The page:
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Firstly, unless you plan on creating a zombie feotus, it isn't going to survive. It'll die with the mother... but then a zombie baby might go some way to explain why you think the infant would be "antisocial" and "aggressive".

Our understanding of normal human psychological development originates in the cruel experiments conducted on Rhesus monkeys by psychologist Harry Harlow in the 1960s. I strongly advise you read about these studies. The gist however is that monkeys whose mother was replaced with a metal food dispenser, whom were socially isolated for months or years at a time before first contacting other monkeys, came out severely disturbed, and some of the poor monkeys were so stressed at first contact that they died of shock.

By the late 1960s John Bowlby's research into childhood development led to the idea of Attachment Theory (for example, see article), which has since been vindicated as the best psychological theory relating to childhood psychological development. His research concluded that a child needs a close physical and emotional bond with at least one primary care giver. It doesn't much matter if that care giver is a mother, or father, or anyone else. The ideal psychological development comes about from the primary care giver showing attentive love, and close and frequent physical contact.

It has been established that hugs release hormones which induce positive emotions, and so if you want your baby to turn out as a well adjusted individual the best chances of that are from cuddling it as much as possible when young and responding quickly to its needs. Children learn by example, and if a child is loved it too will show love. It's possible for individuals to develop coping mechanisms without a primary care giver, of course, but generally being deprived of attachment has extremely negative consequences. For example, many of the children who spent their young years in orphanages in the former Soviet bloc suffered trauma and learning difficulties as teenagers and adults, even when adopted later by loving and wealthy American families.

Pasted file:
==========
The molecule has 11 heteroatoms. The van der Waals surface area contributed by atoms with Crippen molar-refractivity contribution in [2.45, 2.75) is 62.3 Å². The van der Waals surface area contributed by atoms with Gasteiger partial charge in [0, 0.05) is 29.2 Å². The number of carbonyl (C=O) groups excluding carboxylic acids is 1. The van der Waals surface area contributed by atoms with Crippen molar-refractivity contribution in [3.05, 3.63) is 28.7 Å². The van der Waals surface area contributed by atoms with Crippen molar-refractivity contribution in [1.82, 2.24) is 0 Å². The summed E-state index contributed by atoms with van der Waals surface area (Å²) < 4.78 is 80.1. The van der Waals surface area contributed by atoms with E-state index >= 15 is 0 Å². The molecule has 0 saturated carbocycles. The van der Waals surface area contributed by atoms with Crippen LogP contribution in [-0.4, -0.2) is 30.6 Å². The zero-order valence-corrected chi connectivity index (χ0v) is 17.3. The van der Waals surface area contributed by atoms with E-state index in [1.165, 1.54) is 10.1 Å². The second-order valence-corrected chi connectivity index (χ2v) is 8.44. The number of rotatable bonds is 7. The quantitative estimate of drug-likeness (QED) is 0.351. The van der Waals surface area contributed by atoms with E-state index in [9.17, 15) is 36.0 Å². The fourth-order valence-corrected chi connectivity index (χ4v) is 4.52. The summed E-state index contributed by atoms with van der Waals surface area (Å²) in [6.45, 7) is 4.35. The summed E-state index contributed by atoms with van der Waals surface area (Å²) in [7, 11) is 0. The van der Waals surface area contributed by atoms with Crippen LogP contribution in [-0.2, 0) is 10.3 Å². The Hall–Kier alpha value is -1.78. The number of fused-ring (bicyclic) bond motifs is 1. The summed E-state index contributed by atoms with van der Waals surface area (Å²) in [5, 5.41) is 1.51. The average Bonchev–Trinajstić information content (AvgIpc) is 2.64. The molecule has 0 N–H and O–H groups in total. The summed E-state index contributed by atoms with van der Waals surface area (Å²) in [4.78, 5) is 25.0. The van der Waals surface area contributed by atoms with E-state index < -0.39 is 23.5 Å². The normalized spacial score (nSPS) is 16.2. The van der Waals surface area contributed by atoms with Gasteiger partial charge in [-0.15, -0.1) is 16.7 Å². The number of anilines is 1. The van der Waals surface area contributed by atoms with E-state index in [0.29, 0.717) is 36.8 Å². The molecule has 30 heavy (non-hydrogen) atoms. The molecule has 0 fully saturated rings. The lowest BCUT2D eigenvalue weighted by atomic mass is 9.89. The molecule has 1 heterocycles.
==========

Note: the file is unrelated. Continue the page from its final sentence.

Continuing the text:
In conclusion: a good and loving parent who is a child's primary care giver will ensure their normal psychological development, see attachment theory. Whether that care giver is a mother or father is irrelevant, what matters is the quality of the attachment and the environment they grow up in.

There is some evidence to suggest that children without a father tend to be more maladjusted than children without a mother. But I don't know enough to judge how fair that analysis is, just that it has been proposed. So your intuition may very well be completely wrong.

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  • $\begingroup$ Good stuff on attachment theory. There are alot of resources out there on this. Thank you for this information. $\endgroup$ – Acumen Simulator Aug 19 '16 at 20:07